29 April 2011

On Pageantry

Watching the festivities today, I heard from several directions, that Pageantry is something very British, and something that Britain can be especially proud of.

I can only assume that the people saying these things have been in very few foreign countries. On the whole, pageantry is something Britain does exceptionally little of.

In the USA, every high school has a marching band, and public celebrations on the scale of a Royal Wedding are fixtures in the calendar, taking months of preparation every year. The New Year Tournament of Roses typically draws a live attendance of a million; the Macy's Thanksgiving Day Parade gets an annual TV audience not much smaller than the population of England. Attempts in Britain to hold comparable events are tiny, amateurish, and attract only bemusement from spectators.

So let's hear no more of the "British love of pageantry". Are their conclusions to draw instead from the relative lack of public celebration in Britain?

One point is that parades such as Mardi Gras and Saint Patrick's day are Roman Catholic in origin, and were suppressed in Britain by the Reformation. The untrustworthiness of the weather here is perhaps of some significance also; we were very lucky today with weather, since there is now a thunderstorm here in Luton.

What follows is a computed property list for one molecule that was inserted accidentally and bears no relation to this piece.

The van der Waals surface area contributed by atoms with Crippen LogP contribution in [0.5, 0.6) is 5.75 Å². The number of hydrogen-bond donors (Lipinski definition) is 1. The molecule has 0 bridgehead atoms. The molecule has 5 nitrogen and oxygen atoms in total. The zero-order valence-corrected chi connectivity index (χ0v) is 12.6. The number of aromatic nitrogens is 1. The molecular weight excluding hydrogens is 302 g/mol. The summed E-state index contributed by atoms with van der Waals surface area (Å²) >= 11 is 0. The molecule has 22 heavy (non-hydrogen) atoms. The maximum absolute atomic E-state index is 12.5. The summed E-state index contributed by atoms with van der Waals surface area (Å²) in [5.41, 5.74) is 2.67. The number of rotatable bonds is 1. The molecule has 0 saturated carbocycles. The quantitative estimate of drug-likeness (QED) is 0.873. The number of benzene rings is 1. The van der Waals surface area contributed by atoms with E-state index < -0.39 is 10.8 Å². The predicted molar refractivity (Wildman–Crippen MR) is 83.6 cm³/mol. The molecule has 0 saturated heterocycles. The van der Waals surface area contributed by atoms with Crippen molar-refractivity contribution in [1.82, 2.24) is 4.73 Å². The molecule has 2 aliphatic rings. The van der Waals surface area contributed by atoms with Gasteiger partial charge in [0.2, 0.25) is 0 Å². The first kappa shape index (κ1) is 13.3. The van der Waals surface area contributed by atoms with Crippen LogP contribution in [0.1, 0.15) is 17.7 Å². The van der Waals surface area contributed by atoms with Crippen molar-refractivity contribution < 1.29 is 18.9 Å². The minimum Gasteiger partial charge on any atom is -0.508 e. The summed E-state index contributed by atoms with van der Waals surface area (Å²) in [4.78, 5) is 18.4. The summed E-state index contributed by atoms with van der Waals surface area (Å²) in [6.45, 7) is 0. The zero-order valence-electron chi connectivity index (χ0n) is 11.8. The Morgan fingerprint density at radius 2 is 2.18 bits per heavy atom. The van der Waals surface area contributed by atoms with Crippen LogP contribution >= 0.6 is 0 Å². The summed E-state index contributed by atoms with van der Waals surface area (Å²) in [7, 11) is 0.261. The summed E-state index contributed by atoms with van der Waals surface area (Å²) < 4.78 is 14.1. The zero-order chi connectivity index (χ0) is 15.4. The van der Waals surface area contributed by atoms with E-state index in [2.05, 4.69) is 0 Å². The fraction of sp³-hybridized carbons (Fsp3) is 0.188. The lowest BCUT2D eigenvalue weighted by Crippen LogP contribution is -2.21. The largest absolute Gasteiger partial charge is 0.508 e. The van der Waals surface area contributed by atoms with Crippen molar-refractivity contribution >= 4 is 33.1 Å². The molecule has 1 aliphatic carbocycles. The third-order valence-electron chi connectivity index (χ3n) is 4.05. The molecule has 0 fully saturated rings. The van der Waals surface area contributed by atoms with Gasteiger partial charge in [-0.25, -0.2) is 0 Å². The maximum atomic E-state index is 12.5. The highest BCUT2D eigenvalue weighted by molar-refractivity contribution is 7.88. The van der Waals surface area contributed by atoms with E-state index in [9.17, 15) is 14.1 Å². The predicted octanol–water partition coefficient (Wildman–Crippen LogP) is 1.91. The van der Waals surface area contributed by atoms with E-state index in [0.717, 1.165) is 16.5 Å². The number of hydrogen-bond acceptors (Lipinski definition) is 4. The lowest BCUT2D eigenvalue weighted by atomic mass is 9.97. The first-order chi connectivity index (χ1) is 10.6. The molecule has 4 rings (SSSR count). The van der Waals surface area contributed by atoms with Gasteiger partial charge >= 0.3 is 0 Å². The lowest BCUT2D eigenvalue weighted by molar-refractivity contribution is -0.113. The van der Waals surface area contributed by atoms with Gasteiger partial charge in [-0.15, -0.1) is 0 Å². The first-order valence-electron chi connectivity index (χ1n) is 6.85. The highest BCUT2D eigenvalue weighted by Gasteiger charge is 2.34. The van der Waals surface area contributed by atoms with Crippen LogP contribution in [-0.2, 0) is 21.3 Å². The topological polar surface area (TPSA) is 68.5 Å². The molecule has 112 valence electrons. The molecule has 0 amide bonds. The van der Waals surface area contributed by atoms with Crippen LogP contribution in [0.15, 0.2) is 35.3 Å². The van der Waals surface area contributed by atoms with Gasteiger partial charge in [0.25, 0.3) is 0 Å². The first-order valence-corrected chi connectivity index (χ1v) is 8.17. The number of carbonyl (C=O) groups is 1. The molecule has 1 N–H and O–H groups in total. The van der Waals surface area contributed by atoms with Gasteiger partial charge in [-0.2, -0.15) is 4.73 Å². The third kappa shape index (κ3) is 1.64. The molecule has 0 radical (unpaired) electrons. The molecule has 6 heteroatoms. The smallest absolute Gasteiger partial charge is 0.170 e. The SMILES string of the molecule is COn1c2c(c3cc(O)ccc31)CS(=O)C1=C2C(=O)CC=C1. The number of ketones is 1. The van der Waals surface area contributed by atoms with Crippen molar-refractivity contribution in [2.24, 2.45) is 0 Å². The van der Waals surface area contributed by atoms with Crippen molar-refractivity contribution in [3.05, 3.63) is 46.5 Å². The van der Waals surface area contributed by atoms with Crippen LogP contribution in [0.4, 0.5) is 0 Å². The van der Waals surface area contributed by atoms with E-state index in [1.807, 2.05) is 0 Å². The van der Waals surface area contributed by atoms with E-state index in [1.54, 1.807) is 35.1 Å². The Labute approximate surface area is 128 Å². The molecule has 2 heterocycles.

The most conventional observation would be that the Britain's Royal events are elitist, while American festivals are inclusive. Or, to put it another way, what's the point of having a Royal Family if you have to organise your own parades? That would be almost as stupid as having a Royal Family and electing a government.

1 comment:

A Nonny Mouse said...

Well observed. It isn’t festivities the British do well, it’s class distinctions.